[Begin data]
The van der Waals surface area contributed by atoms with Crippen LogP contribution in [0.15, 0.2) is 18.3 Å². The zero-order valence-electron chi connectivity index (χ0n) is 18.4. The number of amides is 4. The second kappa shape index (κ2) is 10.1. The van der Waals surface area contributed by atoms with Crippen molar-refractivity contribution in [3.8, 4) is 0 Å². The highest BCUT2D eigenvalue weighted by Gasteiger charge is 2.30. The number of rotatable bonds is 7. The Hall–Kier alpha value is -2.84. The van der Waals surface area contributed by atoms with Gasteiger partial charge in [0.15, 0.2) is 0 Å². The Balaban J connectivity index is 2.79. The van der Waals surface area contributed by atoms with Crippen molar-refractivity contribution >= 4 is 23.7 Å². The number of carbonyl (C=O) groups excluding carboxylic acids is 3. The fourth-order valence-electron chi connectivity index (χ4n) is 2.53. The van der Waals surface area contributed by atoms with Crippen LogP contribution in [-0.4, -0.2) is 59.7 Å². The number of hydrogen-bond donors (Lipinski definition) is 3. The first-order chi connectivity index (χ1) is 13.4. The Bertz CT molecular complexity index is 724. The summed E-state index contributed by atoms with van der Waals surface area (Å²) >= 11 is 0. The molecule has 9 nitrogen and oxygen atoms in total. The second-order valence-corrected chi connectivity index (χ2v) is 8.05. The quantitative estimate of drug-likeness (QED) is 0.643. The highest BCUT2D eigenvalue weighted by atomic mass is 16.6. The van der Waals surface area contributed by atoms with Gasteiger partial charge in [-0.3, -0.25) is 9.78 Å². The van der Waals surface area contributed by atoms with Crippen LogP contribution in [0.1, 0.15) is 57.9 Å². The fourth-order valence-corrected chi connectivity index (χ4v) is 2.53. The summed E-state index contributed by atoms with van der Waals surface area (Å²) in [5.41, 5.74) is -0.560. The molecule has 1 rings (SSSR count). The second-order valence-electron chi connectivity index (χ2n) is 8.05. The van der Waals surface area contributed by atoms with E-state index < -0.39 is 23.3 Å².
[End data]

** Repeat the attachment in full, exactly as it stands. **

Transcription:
The van der Waals surface area contributed by atoms with Crippen LogP contribution in [0.15, 0.2) is 18.3 Å². The zero-order valence-electron chi connectivity index (χ0n) is 18.4. The number of amides is 4. The second kappa shape index (κ2) is 10.1. The van der Waals surface area contributed by atoms with Crippen molar-refractivity contribution in [3.8, 4) is 0 Å². The highest BCUT2D eigenvalue weighted by Gasteiger charge is 2.30. The number of rotatable bonds is 7. The Hall–Kier alpha value is -2.84. The van der Waals surface area contributed by atoms with Gasteiger partial charge in [0.15, 0.2) is 0 Å². The Balaban J connectivity index is 2.79. The van der Waals surface area contributed by atoms with Crippen molar-refractivity contribution >= 4 is 23.7 Å². The number of carbonyl (C=O) groups excluding carboxylic acids is 3. The fourth-order valence-electron chi connectivity index (χ4n) is 2.53. The van der Waals surface area contributed by atoms with Crippen LogP contribution in [-0.4, -0.2) is 59.7 Å². The number of hydrogen-bond donors (Lipinski definition) is 3. The first-order chi connectivity index (χ1) is 13.4. The Bertz CT molecular complexity index is 724. The summed E-state index contributed by atoms with van der Waals surface area (Å²) >= 11 is 0. The molecule has 9 nitrogen and oxygen atoms in total. The second-order valence-corrected chi connectivity index (χ2v) is 8.05. The quantitative estimate of drug-likeness (QED) is 0.643. The highest BCUT2D eigenvalue weighted by atomic mass is 16.6. The van der Waals surface area contributed by atoms with Gasteiger partial charge in [-0.3, -0.25) is 9.78 Å². The van der Waals surface area contributed by atoms with Crippen LogP contribution in [0.1, 0.15) is 57.9 Å². The fourth-order valence-corrected chi connectivity index (χ4v) is 2.53. The summed E-state index contributed by atoms with van der Waals surface area (Å²) in [5.41, 5.74) is -0.560. The molecule has 1 rings (SSSR count). The second-order valence-electron chi connectivity index (χ2n) is 8.05. The van der Waals surface area contributed by atoms with E-state index < -0.39 is 23.3 Å².